Debug errors reported in Console

The first experience you have with the Console is probably an error in a script. To try it, navigate to JavaScript error reported in the Console tool.

If you open DevTools in the browser, a button on the top right displays an error for the webpage.
Choose the button to take you to the Console and give you more information about the error.

DevTools gives detailed information about the error in the Console

From the information, you may gather that the error is on line 16 of the error.html file. If you choose the error.html:16 link on the right of the Console, it takes you to the Sources tool and highlights the line of code with the error.

The Sources tool highlights the line of code that causes the error

The script tries to get the first h2 element in the document and paint a red border around it. But no h2 element exists, so the script fails.

Find and debug network issues

Other errors that the Console reports are network errors. To display it in action, navigate to the Network error reported in Console.

Console displays a Network and a JavaScript error

The table displays loading, but nothing changes on the webpage because the data is never retrieved. In the Console, the following two errors occurred.

  • A network error that starts with GET HTTP method followed by a URI.
  • An Uncaught (in promise) TypeError: data.forEach is not a function error.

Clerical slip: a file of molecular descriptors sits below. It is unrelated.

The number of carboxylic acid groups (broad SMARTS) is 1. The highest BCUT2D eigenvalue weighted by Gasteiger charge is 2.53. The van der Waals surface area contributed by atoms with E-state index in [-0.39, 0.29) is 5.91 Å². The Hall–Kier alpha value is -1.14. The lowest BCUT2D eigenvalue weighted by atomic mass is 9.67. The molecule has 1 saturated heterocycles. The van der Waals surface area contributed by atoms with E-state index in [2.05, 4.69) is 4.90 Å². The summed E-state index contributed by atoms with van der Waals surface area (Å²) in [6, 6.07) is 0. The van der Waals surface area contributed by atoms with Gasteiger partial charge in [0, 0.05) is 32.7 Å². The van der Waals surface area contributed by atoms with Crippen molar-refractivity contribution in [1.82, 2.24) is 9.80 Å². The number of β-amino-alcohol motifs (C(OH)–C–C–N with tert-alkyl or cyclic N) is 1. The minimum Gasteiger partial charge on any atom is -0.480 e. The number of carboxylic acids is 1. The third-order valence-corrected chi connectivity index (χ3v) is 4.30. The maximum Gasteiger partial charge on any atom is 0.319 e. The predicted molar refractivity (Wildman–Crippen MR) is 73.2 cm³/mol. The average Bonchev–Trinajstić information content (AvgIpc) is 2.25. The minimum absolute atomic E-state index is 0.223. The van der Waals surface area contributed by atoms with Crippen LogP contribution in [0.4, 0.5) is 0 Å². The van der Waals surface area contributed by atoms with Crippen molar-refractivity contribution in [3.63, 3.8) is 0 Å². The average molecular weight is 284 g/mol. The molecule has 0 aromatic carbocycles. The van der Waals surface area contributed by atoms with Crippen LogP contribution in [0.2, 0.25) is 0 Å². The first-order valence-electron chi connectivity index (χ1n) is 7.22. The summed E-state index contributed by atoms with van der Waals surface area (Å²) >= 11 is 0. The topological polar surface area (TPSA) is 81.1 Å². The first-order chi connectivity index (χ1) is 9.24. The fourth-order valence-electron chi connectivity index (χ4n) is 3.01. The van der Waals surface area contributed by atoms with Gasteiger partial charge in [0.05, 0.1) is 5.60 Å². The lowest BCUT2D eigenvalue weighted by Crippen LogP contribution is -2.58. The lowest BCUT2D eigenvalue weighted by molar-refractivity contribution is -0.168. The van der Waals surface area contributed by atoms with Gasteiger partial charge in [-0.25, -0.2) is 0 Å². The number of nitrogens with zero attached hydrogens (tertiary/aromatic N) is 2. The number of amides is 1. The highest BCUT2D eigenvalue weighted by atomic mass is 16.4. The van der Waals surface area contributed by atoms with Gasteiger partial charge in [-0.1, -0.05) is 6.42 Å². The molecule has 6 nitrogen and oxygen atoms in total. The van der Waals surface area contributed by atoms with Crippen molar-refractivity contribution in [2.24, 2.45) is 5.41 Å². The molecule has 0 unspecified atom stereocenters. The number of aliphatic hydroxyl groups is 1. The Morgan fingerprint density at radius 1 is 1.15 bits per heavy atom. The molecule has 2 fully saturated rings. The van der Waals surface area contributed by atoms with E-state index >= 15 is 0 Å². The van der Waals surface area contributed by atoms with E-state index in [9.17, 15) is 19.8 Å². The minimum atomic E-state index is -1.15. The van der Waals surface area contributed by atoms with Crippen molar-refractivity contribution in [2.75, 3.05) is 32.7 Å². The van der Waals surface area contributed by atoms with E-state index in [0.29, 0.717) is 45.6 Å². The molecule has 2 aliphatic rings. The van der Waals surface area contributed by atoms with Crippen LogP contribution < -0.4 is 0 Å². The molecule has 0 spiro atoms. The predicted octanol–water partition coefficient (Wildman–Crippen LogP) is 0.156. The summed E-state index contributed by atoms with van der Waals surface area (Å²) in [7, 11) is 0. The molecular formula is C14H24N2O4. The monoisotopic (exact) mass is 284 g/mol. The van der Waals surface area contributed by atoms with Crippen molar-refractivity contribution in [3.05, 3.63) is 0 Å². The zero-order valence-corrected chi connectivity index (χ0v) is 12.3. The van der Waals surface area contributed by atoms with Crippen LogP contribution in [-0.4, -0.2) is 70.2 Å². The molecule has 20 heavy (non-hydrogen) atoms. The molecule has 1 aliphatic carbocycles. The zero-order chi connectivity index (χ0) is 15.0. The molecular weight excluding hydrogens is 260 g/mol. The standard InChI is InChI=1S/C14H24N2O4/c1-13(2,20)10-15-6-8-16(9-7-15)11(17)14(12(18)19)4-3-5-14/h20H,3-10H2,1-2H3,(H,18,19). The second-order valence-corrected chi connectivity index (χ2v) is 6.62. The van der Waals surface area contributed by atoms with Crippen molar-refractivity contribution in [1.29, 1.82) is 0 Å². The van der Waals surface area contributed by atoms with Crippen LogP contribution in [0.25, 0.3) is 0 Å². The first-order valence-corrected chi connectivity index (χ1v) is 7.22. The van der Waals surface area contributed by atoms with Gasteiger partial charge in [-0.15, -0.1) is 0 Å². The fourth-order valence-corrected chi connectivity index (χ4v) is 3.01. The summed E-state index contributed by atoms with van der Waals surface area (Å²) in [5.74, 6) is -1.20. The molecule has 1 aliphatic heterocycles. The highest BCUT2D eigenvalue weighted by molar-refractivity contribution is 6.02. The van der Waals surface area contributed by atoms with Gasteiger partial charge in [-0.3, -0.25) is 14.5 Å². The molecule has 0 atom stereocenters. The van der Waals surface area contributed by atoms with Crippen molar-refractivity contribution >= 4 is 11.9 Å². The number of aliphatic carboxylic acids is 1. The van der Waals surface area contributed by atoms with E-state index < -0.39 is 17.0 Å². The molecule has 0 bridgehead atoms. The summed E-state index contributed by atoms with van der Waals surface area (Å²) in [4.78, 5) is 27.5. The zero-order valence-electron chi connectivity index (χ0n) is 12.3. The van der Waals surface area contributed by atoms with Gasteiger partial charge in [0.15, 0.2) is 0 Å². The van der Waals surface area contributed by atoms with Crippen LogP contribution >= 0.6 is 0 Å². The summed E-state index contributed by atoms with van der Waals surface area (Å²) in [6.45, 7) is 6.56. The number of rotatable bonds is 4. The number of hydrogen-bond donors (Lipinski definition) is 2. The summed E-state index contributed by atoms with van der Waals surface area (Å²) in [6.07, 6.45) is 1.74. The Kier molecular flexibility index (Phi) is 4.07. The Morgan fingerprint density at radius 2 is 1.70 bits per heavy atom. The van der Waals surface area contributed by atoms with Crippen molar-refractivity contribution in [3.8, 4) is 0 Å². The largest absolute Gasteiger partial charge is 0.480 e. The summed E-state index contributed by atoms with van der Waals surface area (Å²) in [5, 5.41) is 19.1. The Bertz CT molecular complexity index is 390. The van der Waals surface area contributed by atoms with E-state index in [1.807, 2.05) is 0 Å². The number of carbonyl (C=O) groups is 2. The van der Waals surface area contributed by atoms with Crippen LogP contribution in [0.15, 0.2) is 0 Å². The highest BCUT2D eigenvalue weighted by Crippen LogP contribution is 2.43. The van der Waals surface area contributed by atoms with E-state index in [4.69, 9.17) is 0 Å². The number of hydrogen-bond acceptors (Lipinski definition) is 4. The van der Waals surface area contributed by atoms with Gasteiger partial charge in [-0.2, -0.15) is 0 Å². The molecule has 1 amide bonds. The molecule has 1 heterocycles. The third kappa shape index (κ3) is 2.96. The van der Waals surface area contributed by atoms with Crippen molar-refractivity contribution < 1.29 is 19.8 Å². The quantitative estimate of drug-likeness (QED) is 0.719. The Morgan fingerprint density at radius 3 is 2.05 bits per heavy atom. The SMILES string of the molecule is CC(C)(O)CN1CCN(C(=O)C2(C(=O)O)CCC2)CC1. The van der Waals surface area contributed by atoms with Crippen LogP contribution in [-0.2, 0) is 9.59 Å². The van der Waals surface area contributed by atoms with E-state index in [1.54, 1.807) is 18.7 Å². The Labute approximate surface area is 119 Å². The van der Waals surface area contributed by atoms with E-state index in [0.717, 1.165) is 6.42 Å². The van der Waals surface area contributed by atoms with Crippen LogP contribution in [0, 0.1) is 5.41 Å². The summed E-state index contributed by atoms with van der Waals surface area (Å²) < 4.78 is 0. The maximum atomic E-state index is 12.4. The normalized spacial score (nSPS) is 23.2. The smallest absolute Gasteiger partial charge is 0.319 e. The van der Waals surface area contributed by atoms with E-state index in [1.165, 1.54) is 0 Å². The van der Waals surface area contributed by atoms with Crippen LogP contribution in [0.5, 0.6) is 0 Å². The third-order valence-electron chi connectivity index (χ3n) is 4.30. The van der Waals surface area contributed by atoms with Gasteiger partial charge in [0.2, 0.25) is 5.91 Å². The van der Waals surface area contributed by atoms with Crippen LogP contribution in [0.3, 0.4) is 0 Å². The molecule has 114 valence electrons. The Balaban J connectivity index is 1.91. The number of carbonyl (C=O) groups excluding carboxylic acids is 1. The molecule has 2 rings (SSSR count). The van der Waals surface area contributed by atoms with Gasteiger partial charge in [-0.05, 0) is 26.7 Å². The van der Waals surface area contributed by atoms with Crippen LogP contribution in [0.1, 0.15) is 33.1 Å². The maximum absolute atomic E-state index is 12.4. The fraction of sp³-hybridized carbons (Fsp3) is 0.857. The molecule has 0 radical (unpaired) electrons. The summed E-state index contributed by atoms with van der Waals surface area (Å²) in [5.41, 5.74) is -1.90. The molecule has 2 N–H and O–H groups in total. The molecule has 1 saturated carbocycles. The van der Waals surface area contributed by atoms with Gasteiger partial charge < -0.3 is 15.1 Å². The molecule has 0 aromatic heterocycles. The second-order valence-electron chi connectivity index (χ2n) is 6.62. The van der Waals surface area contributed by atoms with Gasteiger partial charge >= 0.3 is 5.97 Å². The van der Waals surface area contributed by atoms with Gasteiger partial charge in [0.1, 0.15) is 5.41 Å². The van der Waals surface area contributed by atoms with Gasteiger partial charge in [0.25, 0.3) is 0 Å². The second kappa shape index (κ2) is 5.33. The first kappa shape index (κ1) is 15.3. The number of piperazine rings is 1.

If you choose the network-error.html:40 link in the Console, DevTools takes you to the Sources tool. The problematic line of code is highlighted and followed by an error (x) button. To display the Failed to load resource: the server responded with a status of 404 () error message, choose the error (x) button.

In the example, the error informs you that the requested URL isn't found. Next, complete the following actions to open the Network tool.

  1. Open the Console.
  2. Choose the URI associated with the error.

Console displays an HTTP status code of the error after a resource isn't loaded

What was the problem? Two slash characters (//) occur in the requested URI after the word repos. Open the Sources tool and inspect line 26. A trailing slash character (/) occurs at the end of the base URI.

The Sources tool displays the line of code with the error

To review no errors in the Console, navigate to Fixed network error reported in Console.

The example without any errors loads information from GitHub and displays it

Ensure you provide defensive coding techniques to avoid the previous user experiences. Also, ensure your code catches errors and display each in the Console. Navigate to Network error reporting in Console and UI and review the following items.

  • Provide UI to the user that something went wrong.
  • In the Console, provide helpful information about the Network error from your code.

An example that catches and reports errors

The following code snippet catches and reports errors using the handleErrors method, specifically the throw Error line.

const handleErrors = (response) => {
    if (!response.ok) {
        let message = 'Could not load the information'
        document.querySelector('tbody').innerHTML = `